Furthermore, due to very limited free water in high-density brines, it is very difficult for a scale inhibitor to completely dissolve in the brine. During well completion operations, the completion brine is under constant circulation and filtration. Any scale inhibitor that is not totally soluble in the brine can be removed from the system and lose its effectiveness during the operation.

A need exists therefore for new zinc sulfide or iron sulfide scale inhibitors that have good solubility in high-density brines and which can effectively control ZnS or iron sulfide scaling.

SUMMARY OF THE INVENTION

Formation of inorganic scales may be inhibited and/or controlled in subterranean formations, an oil or gas well or in a wellbore by pumping downhole a copolymer comprising an acrylamide unit and a quaternary ammonium salt group, and optionally an acrylate and/or nitrogen heterocyclic monomer. Such copolymers improve overall well completion effectiveness.

In a preferred embodiment, the copolymer comprises an acrylamide unit and a diallyidimethylammonium salt and, optionally, an acrylic acid or a salt thereof.

In another preferred embodiment, the copolymer comprises an acrylamide unit and a unit of the formula:


wherein R is methyl or hydrogen; R4 is a C1 to C6 alkyl group, optionally substituted with halogen, hydroxyl or an alkoxy (preferably methoxy and ethoxy) groups, X is halogen; and R1, R2 and R3 are independently selected from the group consisting of alkyl and alkoxy groups, preferably methyl, ethyl, methoxy and ethoxy.

The incorporation of at least one nitrogen heterocyclic compound in the copolymer improves the thermal stability of the resulting copolymer and fluids containing the copolymer. Preferred as the nitrogen heterocyclic compound are N-vinylpyrrolidone, N-vinylformamide, N-vinylacetamide, N-vinylcaprolactam, N-vinylimidazole and N-vinylpyridine.

The copolymers have particular applicability in the control and inhibition of zinc sulfide or iron sulfide scales, typically formed when zinc bromide brines are used as fluids in the treatment of a gas or oil well, such as a completion fluid.

The cationic nature of the copolymer greatly improves its compatibility for use as a scale inhibitor with high-density brines. In light of the presence of the cationic monomer, the polymers of the invention exhibit high solubility in high-density brines, such as zinc bromide brines.

DETAILED DESCRIPTION OF THE PREFERRED EMBODIMENTS

The polymer for use in the invention is a copolymer comprising at least one monomer of an acrylamide unit and a quaternary ammonium salt group, and optionally an acrylate and/or nitrogen heterocyclic monomer. (As used herein, the term “copolymer” shall refer to a polymer containing at least two monomers or building blocks and shall include polymers composed of greater than two monomers or building blocks, such as terpolymers.)

The molecular weight of the copolymer is typically between from about 20,000 to about 3,000,000. As used herein, unless stated to the contrary, “molecular weight” refers to weight average molecular weight.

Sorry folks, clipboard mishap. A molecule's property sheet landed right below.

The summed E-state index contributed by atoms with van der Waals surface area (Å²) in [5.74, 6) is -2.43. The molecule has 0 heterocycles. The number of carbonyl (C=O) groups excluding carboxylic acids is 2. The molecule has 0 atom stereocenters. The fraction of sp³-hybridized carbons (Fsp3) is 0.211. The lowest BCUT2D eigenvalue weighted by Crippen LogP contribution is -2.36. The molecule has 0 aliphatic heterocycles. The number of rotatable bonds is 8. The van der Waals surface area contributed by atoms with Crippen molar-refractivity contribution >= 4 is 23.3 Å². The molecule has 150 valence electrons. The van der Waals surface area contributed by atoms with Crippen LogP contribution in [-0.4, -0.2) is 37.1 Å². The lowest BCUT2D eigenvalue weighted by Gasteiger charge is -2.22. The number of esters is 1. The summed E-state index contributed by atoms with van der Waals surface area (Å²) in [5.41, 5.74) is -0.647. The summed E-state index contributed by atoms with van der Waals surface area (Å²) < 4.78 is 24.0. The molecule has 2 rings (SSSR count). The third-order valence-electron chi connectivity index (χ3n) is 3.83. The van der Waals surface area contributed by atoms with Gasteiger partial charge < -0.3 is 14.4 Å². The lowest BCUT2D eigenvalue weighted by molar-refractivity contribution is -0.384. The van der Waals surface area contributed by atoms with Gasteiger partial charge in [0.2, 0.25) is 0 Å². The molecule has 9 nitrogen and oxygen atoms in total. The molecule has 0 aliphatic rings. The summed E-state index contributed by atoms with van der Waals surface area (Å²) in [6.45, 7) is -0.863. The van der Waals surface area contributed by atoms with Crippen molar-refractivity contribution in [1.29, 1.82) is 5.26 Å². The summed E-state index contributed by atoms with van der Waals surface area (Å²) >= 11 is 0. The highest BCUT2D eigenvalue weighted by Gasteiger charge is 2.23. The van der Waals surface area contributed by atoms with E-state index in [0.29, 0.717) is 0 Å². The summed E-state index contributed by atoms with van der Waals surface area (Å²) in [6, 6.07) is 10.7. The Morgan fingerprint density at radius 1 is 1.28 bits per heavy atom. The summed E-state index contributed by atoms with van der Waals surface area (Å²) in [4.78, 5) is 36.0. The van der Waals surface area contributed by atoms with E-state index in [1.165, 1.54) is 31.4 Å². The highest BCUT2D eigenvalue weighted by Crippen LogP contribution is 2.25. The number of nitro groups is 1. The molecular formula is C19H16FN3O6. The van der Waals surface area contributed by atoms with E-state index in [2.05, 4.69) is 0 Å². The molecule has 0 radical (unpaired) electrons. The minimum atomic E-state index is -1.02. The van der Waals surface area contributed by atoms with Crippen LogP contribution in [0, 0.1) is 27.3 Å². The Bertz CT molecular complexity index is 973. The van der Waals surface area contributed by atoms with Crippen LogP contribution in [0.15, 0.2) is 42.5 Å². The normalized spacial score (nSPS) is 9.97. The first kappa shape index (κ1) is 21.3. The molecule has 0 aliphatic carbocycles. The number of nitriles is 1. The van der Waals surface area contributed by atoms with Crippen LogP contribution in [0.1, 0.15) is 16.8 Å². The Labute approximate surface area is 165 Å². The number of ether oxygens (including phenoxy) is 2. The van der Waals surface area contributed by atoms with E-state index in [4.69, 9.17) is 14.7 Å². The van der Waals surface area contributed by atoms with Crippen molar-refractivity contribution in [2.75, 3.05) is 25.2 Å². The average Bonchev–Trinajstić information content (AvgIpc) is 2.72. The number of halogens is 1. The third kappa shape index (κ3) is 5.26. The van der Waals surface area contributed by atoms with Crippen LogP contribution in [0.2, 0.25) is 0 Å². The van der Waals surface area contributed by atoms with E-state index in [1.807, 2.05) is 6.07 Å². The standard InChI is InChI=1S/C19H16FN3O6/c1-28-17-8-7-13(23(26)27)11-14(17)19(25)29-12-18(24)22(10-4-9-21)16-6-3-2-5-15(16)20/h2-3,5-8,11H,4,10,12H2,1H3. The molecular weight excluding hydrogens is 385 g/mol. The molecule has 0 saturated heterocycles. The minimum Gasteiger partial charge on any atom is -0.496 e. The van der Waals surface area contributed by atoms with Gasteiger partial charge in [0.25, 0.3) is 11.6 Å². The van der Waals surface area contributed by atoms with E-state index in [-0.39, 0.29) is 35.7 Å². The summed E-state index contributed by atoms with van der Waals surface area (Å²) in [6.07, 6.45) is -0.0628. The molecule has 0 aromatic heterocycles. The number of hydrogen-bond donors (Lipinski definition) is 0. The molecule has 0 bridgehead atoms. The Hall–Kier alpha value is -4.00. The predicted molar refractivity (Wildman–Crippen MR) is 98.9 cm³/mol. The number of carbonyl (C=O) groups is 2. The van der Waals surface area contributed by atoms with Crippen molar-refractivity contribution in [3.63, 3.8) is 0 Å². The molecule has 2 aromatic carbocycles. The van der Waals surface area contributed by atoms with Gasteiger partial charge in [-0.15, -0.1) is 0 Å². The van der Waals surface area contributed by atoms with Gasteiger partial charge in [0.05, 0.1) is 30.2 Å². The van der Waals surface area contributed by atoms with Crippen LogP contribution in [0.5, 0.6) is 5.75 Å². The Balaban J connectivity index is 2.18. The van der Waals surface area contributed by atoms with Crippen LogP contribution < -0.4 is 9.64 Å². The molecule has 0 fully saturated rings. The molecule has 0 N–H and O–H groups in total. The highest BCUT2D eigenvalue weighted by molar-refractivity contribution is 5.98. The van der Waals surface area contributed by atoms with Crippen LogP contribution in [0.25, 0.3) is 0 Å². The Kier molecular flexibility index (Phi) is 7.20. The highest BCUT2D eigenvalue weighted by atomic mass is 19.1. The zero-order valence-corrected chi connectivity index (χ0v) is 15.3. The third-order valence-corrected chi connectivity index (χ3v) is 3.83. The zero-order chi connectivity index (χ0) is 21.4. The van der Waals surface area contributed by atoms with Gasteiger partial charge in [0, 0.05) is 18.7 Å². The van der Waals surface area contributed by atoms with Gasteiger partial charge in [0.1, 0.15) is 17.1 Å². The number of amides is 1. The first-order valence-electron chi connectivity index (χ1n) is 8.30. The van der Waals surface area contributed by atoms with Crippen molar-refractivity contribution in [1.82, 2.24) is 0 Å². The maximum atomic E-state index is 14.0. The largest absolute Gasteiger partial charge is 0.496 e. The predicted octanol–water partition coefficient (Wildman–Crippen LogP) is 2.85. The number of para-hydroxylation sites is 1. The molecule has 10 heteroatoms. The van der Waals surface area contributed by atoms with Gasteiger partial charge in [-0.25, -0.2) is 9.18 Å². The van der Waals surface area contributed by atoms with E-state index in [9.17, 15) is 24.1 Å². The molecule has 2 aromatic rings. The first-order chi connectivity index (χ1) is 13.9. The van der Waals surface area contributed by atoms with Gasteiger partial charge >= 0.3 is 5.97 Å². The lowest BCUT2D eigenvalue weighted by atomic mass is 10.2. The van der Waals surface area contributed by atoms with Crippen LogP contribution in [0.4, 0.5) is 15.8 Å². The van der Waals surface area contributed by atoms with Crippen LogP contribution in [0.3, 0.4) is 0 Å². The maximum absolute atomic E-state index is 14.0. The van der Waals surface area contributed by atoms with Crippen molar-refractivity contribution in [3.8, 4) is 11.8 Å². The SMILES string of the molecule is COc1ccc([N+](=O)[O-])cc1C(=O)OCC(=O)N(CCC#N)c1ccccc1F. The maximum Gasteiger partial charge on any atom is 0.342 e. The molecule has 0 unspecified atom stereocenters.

Examples of the quaternary ammonium salt used include those obtained by cationizing a tertiary-amino-containing monomer such as N,N-dimethylaminoethyl (meth)acrylate, N,N-diethylaminoethyl (meth)acrylate, N,N-dimethylaminopropyl (meth)acrylate, N,N-diethylaminopropyl (meth)acrylate, N,N-dimethylaminoethyl (meth)acrylamide, N,N-diethylaminoethyl (meth)acrylamide, N,N-dimethylaminopropyl (meth)acrylamide, N,N-diethylaminopropyl (meth)acrylamide, p-dimethylaminomethylstyrene, p-dimethylaminoethylstyrene, p-diethylaminomethylstyrene or p-diethylaminoethylstyrene with a cationizing agent, for example, a halogenated alkyl such as methyl chloride, methyl bromide or methyl iodide, a dialkylsulfuric acid such as dimethylsulfuric acid, an epichlorohydrin-added tertiary amine mineral acid salt such as N-(3-chloro-2-hydroxypropyl)-N,N,N-trimethylammonium chloride, an inorganic salt such as hydrochloric acid, hydrobromic acid, sulfuric acid or phosphoric acid, or a carboxylic acid such as formic acid, acetic acid or propionic acid.

Further preferred are dialkyldiallylammonium salts, polyvinyl benzyl trialkyl ammonium salts, salts of polyepichlorohydrin quaternized with trialkyl amine, polymethacrylamidoalkyltrialkyl ammonium salts, polymethacryloyloxyalkyltrialkyl ammonium salts, and polymethacryloyloxyalkyl dialkyl hydroxyalkyl ammonium salt wherein the alkyl is preferably a C1-C3 alkyl group. Preferred are polyvinyl benzyl trimethyl ammonium salts, salts of polyepichlorohydrin quaternized with trimethyl amine, polymethacrylamidopropyltrimethyl ammonium salts, polymethacryloyloxyethyltrimethyl ammonium salts, polyacrylamidopropyltrimonium chloride and polymethacryloyloxyethyl dimethyl hydroxyethyl ammonium salt.

Especially preferred as quaternary ammonium salt are dimethyldiallylammonium salts, such as dimethyldiallylammonium chloride, and derivatives from acrylamide or acrylic acid such as acrylamidoethyltrimethylammonium chloride, acrylamide/dimethylaminoethyl acrylate methyl chloride quaternary ammonium salt, poly(acrylamide/dimethylaminoethyl methacrylate methyl chloride quaternary ammonium salt), poly(acrylamide/diallyldimethyl ammonium chloride), poly(dimethylaminoethyl acrylate methyl chloride quaternary ammonium salt), and poly(dimethylaminoethyl methacrylate methyl chloride quaternary ammonium salt).